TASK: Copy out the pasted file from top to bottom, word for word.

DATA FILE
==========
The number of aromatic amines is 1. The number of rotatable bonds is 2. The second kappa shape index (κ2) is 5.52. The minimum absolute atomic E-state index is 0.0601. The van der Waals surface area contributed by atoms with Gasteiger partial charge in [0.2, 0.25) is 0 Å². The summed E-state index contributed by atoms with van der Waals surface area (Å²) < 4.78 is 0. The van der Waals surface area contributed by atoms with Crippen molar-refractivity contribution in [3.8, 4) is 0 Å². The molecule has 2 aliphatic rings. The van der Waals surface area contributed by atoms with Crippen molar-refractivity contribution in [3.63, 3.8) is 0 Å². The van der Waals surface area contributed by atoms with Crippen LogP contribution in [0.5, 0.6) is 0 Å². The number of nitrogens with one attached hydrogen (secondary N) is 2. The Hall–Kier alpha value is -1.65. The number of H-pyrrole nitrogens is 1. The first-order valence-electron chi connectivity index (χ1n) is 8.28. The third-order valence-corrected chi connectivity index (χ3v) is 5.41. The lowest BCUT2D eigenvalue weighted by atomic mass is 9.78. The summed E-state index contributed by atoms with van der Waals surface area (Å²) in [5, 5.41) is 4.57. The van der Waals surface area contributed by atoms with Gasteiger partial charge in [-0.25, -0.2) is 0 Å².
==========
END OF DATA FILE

The number of aromatic amines is 1. The number of rotatable bonds is 2. The second kappa shape index (κ2) is 5.52. The minimum absolute atomic E-state index is 0.0601. The van der Waals surface area contributed by atoms with Gasteiger partial charge in [0.2, 0.25) is 0 Å². The summed E-state index contributed by atoms with van der Waals surface area (Å²) < 4.78 is 0. The van der Waals surface area contributed by atoms with Crippen molar-refractivity contribution in [3.8, 4) is 0 Å². The molecule has 2 aliphatic rings. The van der Waals surface area contributed by atoms with Crippen molar-refractivity contribution in [3.63, 3.8) is 0 Å². The van der Waals surface area contributed by atoms with Crippen LogP contribution in [0.5, 0.6) is 0 Å². The number of nitrogens with one attached hydrogen (secondary N) is 2. The Hall–Kier alpha value is -1.65. The number of H-pyrrole nitrogens is 1. The first-order valence-electron chi connectivity index (χ1n) is 8.28. The third-order valence-corrected chi connectivity index (χ3v) is 5.41. The lowest BCUT2D eigenvalue weighted by atomic mass is 9.78. The summed E-state index contributed by atoms with van der Waals surface area (Å²) in [5, 5.41) is 4.57. The van der Waals surface area contributed by atoms with Gasteiger partial charge in [-0.25, -0.2) is 0 Å².